“From the observations we’ve seen so far the pupils are much more confident than they were when they first came in. After the first term, I said asked the focus children what they feel like they’ve learned in the Chuckle lunch club; one said ‘to make more friends with everyone in different classes,’ while another commented, ‘to be kind and to listen’.
“Their classroom teachers have said these pupils are now much more assured in things like speaking, sharing, working with peers, and showing care and concern towards others.”
There are many benefits to structured breaktimes – as there are for free play (see below) – and with a busy curriculum there’s no easy answer as how best to compromise between the two. But you need to ask yourself what your school is looking to achieve from implementing structured breaktimes.
Would it be every day, or just some days? Are you zoning the playground? Are the play workers fully trained and on board with the programme? What are you gaining and what could be lost?
“I think that’s the challenge,” says Juno Hollyhock, executive director at Learning Through Landscapes. “I completely understand the rationale for doing it; supporting children to engage with peers or enjoy activities they wouldn’t normally do – that sounds absolutely excellent. The concern I have is if it’s replacing a period of time where children should be letting off a bit of steam, and engaging in non-adult-directed play.
“There’s another very important aspect for me around imagination and creativity in that, for example, a child might be pretending to invent underwater ice-cream-making machines – and that’s a perfectly valid play activity that I can’t imagine an adult coming up with. A good play worker should be a facilitator. She can engage, encourage and support pupils without forcing a strict regime onto what should be fun and imaginative play time. That’s the middle ground for me.”
Dr Ed Baines outlines the five major positives of unstructured lunchtimes…
1 A break from structure
The freedom to play however you choose is important, otherwise breaks become more like an extension of lessons – so not really a break at all. Some research has found that breaktimes between lessons actually lead to more concentration and engagement in class.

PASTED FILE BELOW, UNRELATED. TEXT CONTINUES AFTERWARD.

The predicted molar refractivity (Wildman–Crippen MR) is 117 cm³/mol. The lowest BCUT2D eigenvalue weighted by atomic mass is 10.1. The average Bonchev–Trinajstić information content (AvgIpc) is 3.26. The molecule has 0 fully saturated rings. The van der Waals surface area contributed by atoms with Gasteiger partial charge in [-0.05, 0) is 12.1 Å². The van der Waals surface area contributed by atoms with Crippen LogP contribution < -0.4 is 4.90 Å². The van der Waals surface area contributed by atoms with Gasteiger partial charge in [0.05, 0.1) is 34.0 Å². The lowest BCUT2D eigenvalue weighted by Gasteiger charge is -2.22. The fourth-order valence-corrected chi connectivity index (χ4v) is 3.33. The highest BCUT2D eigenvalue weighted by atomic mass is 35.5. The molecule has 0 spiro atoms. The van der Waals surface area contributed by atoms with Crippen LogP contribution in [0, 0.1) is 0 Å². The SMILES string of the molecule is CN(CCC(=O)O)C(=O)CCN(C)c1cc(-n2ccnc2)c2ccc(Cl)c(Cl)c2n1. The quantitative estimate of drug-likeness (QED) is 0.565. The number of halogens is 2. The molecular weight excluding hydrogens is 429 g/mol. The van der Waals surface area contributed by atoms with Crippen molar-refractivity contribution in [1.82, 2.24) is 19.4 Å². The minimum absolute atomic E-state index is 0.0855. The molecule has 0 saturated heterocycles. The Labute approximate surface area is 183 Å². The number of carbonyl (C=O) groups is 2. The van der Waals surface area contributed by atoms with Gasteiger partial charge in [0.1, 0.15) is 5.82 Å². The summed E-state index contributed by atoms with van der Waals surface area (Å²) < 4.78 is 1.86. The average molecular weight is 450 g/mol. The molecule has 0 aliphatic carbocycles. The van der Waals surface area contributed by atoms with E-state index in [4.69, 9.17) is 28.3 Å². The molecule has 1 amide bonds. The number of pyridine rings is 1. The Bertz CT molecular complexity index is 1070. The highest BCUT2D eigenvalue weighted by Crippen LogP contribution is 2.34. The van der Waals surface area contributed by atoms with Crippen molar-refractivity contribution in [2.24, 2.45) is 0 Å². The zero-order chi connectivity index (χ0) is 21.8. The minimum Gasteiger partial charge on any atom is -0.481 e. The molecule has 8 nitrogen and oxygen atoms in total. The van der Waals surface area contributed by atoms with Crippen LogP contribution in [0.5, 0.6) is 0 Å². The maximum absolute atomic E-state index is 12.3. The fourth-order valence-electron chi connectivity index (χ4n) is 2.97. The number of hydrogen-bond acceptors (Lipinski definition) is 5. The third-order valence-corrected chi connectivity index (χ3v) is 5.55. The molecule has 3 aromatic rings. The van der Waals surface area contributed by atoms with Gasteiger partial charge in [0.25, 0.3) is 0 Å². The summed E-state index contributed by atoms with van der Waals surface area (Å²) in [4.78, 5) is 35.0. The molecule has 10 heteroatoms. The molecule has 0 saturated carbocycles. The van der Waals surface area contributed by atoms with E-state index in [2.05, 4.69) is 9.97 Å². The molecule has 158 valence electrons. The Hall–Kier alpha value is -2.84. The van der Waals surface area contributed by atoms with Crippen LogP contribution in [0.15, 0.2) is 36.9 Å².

2 Engaging in free play
There is much research suggesting that free play is important for children’s development. They are organising, negotiating, deciding when someone has bent the rules, and everything can be negotiated, discussed and argued. They can explore objects physically and get to know the limits of their own bodies and minds, making sense of the world around them.
3 Time to meet with friends
Today, many children have fewer opportunities to meet with peers outside of school due to concerns about things like traffic and stranger danger. Breaktimes are therefore important, as the chance to be with friends may contribute to more positive views on school, and perhaps even be one of the most important components of a sense of school belonging.
4 Social skills and moral lessons
When children engage with each other on their own terms, they begin to learn many skills that are not easily taught via formal instruction. This can include negotiating entry to games and groups, managing conflicts, handling loyalty and betrayal, being assertive or accommodating, learning to trust – or not – certain peers and social awareness and sensitivity.
5 Physical exercise
It is important to remember that free play already provides opportunities for children to engage in physical exercise. Of course, this is rather more ‘hit and miss’ than all children participating in a class activity. But for those children who are already physically active – structured activities might offer them little more, while also removing their freedom to choose how to be active.